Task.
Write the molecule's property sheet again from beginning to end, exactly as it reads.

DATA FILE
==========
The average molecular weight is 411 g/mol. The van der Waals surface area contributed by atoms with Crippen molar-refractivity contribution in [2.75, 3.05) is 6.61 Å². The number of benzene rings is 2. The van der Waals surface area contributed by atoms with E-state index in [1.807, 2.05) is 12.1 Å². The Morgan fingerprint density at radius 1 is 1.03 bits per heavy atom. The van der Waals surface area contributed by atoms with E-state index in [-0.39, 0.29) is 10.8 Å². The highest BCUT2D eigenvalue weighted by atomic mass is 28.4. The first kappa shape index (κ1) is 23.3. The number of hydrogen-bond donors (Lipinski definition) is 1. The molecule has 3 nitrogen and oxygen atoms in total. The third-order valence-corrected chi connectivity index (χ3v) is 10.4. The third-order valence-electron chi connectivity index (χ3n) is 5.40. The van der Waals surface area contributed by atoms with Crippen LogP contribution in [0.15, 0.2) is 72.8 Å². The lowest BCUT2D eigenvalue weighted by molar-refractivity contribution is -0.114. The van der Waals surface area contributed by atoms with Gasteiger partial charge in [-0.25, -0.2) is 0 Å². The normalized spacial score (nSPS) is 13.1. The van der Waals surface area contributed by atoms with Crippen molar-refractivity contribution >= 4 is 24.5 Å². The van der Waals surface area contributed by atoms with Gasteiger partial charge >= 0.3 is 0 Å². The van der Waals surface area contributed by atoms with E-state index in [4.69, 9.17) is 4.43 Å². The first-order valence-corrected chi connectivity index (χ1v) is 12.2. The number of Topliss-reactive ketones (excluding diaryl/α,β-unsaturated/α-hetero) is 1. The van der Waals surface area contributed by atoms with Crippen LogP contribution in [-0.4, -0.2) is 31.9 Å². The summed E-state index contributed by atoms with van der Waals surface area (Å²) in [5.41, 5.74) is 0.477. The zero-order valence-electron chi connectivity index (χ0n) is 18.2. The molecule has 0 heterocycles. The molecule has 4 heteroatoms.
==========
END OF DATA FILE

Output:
The average molecular weight is 411 g/mol. The van der Waals surface area contributed by atoms with Crippen molar-refractivity contribution in [2.75, 3.05) is 6.61 Å². The number of benzene rings is 2. The van der Waals surface area contributed by atoms with E-state index in [1.807, 2.05) is 12.1 Å². The Morgan fingerprint density at radius 1 is 1.03 bits per heavy atom. The van der Waals surface area contributed by atoms with E-state index in [-0.39, 0.29) is 10.8 Å². The highest BCUT2D eigenvalue weighted by atomic mass is 28.4. The first kappa shape index (κ1) is 23.3. The number of hydrogen-bond donors (Lipinski definition) is 1. The molecule has 3 nitrogen and oxygen atoms in total. The third-order valence-corrected chi connectivity index (χ3v) is 10.4. The third-order valence-electron chi connectivity index (χ3n) is 5.40. The van der Waals surface area contributed by atoms with Crippen LogP contribution in [0.15, 0.2) is 72.8 Å². The lowest BCUT2D eigenvalue weighted by molar-refractivity contribution is -0.114. The van der Waals surface area contributed by atoms with Gasteiger partial charge in [-0.25, -0.2) is 0 Å². The normalized spacial score (nSPS) is 13.1. The van der Waals surface area contributed by atoms with Crippen molar-refractivity contribution >= 4 is 24.5 Å². The van der Waals surface area contributed by atoms with Gasteiger partial charge >= 0.3 is 0 Å². The van der Waals surface area contributed by atoms with E-state index in [4.69, 9.17) is 4.43 Å². The first-order valence-corrected chi connectivity index (χ1v) is 12.2. The number of Topliss-reactive ketones (excluding diaryl/α,β-unsaturated/α-hetero) is 1. The van der Waals surface area contributed by atoms with Crippen LogP contribution in [-0.4, -0.2) is 31.9 Å². The summed E-state index contributed by atoms with van der Waals surface area (Å²) in [5.41, 5.74) is 0.477. The zero-order valence-electron chi connectivity index (χ0n) is 18.2. The molecule has 0 heterocycles. The molecule has 4 heteroatoms.